sorry, this is not a review, just my notes for myself:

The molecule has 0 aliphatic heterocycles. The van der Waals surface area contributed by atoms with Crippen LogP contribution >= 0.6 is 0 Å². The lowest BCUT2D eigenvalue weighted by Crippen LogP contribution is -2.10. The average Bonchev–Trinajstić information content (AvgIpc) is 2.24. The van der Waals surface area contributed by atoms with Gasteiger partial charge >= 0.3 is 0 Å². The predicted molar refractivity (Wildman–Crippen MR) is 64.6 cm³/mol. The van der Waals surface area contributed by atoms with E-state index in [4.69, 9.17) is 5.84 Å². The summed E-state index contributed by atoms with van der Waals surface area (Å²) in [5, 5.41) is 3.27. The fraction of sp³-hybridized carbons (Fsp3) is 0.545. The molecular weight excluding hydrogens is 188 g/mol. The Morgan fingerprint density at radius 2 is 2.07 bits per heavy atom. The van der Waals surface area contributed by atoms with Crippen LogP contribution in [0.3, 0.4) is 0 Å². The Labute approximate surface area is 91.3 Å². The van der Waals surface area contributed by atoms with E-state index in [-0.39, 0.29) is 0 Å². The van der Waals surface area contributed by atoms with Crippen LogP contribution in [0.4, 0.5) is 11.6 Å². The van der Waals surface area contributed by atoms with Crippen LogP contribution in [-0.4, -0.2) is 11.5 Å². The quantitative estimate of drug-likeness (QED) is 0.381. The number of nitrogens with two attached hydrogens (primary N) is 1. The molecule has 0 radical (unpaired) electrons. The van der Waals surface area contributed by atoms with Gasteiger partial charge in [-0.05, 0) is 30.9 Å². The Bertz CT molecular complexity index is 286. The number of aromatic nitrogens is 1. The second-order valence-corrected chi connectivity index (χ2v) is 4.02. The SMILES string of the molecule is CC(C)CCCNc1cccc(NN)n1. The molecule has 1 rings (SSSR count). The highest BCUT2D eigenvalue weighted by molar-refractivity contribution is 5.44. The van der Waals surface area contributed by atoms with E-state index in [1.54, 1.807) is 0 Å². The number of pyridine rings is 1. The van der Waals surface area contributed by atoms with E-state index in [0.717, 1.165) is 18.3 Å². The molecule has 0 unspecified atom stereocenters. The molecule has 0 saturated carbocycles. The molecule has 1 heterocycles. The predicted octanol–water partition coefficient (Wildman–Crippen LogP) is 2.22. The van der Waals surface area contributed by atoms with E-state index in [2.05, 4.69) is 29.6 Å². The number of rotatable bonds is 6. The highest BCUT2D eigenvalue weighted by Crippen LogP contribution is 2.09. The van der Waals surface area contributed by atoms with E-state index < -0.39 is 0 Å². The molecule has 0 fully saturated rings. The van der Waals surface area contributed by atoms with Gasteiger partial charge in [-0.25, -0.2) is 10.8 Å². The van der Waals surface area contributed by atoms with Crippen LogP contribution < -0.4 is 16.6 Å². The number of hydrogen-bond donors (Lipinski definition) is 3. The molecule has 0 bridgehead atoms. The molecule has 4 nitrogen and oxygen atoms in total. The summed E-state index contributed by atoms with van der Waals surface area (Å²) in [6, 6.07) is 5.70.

-people often feel a need to EXERCISE CONTROL, not just have nice things happen to them; and we...moresorry, this is not a review, just my notes for myself: